Road Salting for Ice and Snow as a Prevention for Car Accidents

After Tornadoes and floods as the deadliest weather hazards across the United States, winter car crashes are being considered as a serious danger caused due to the uncontrolled weather conditions by killing a greater number of Americans every year. According to an analysis of transportation data from the National Highway Traffic Safety Administration and the Auto Insurance Center, an average of about 800 Americans died a year in car wrecks because of snow, freezing rain, sleet or ice from the year 2011 to 2015.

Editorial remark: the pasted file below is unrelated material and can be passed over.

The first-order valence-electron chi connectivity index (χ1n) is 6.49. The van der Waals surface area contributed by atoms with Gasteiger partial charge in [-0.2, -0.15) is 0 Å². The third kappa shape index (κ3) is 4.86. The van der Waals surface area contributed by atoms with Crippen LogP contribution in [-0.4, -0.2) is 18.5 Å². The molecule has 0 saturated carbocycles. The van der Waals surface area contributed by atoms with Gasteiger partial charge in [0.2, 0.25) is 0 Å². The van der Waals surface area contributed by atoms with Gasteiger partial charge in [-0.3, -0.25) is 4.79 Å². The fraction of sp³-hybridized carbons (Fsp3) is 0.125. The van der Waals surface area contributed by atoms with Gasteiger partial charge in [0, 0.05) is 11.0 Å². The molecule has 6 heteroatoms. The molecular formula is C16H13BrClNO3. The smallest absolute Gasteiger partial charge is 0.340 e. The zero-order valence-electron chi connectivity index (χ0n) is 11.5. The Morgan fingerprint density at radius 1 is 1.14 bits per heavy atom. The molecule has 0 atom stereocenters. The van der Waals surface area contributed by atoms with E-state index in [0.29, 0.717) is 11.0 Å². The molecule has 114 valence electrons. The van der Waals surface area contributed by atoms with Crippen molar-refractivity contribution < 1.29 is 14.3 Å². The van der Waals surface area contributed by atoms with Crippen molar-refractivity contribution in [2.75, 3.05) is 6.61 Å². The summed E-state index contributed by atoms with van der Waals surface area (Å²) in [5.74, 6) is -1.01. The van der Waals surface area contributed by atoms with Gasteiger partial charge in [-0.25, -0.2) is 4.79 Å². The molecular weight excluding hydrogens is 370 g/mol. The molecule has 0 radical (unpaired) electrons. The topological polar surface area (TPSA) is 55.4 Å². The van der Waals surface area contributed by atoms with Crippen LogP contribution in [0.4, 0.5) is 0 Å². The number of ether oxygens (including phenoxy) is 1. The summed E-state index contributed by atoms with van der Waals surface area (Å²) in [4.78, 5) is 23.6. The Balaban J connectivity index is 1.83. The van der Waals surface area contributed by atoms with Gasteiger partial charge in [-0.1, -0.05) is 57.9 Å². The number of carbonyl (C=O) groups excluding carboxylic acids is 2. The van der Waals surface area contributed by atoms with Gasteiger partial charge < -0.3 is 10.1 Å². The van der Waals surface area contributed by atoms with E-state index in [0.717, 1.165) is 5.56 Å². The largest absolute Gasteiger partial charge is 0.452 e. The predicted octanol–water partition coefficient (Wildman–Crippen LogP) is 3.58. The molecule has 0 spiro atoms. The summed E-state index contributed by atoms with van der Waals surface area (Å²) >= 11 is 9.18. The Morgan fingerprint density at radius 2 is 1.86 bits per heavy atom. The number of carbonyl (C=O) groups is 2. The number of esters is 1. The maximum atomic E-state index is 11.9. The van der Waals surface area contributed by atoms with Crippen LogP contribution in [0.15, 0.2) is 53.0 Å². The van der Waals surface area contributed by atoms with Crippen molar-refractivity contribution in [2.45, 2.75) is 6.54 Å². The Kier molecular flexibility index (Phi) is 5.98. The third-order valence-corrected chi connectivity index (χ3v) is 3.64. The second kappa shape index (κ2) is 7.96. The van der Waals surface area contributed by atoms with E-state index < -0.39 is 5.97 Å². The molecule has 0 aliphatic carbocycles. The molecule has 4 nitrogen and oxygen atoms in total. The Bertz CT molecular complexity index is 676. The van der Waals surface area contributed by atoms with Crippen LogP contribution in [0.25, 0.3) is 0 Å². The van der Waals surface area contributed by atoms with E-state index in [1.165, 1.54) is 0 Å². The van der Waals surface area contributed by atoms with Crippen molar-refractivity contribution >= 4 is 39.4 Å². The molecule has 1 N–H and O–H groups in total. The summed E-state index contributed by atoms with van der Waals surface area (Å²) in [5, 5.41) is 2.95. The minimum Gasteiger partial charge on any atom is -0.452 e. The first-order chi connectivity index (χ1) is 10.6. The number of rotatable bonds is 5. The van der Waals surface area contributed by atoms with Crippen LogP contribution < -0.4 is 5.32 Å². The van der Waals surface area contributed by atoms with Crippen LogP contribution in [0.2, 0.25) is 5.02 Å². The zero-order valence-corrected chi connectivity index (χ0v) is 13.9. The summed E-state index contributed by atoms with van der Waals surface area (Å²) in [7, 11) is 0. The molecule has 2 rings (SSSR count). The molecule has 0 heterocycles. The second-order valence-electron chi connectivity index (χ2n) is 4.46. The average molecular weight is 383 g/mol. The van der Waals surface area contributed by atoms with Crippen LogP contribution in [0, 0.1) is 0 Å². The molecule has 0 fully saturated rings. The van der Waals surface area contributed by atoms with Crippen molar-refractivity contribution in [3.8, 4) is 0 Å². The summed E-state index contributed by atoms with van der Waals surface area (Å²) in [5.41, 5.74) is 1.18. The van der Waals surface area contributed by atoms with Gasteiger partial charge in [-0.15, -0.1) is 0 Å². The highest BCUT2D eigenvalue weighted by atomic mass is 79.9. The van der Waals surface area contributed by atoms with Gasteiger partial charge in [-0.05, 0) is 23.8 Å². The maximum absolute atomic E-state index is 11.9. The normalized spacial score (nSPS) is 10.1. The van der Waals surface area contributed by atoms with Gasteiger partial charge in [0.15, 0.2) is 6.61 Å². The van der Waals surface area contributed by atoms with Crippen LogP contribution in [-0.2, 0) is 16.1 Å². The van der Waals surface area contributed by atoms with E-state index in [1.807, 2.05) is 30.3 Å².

Ohio is the state with the highest number of winter car crashes with an average of 86 accidents per years and more than 420 deaths in the past 5-7 years. Being a standard effective practice for clearing the roads in the winters with heavy snowfall and bitter cold, road salting is playing a vital role in melting down the ice and snow causing these severe crashes. The science behind using salt as the de-icing agent is that it helps in lowering the freezing point of the water through a process called freezing point depression, by which the salt brings down the ability of water to freeze. Adding to this, it is also the most affordable method for de-icing as it costs only about $50 for a ton of rock salt. Does the road salt really effective in treating the road surfaces? Does it have any negative impact on the cars and environment? How safe is the salt to the road pavement and infrastructure? Is snow on roadway the only cause for winter crashes? Do the road authorities need to think of alternative precautions for road crashes in snow? Is Salting road the only step to be taken by the DOT? With much speculation, this topic has become a very curious argument. But I feel that rock salt even after being the most effective and affordable de-icing agent, has a negative impacts in the long run which needs to be considered as a serious concern. We also needs to think of the other causes of accidents that happen in winter like speeding, continuous snowfall and take necessary precautions to avoid the crashes.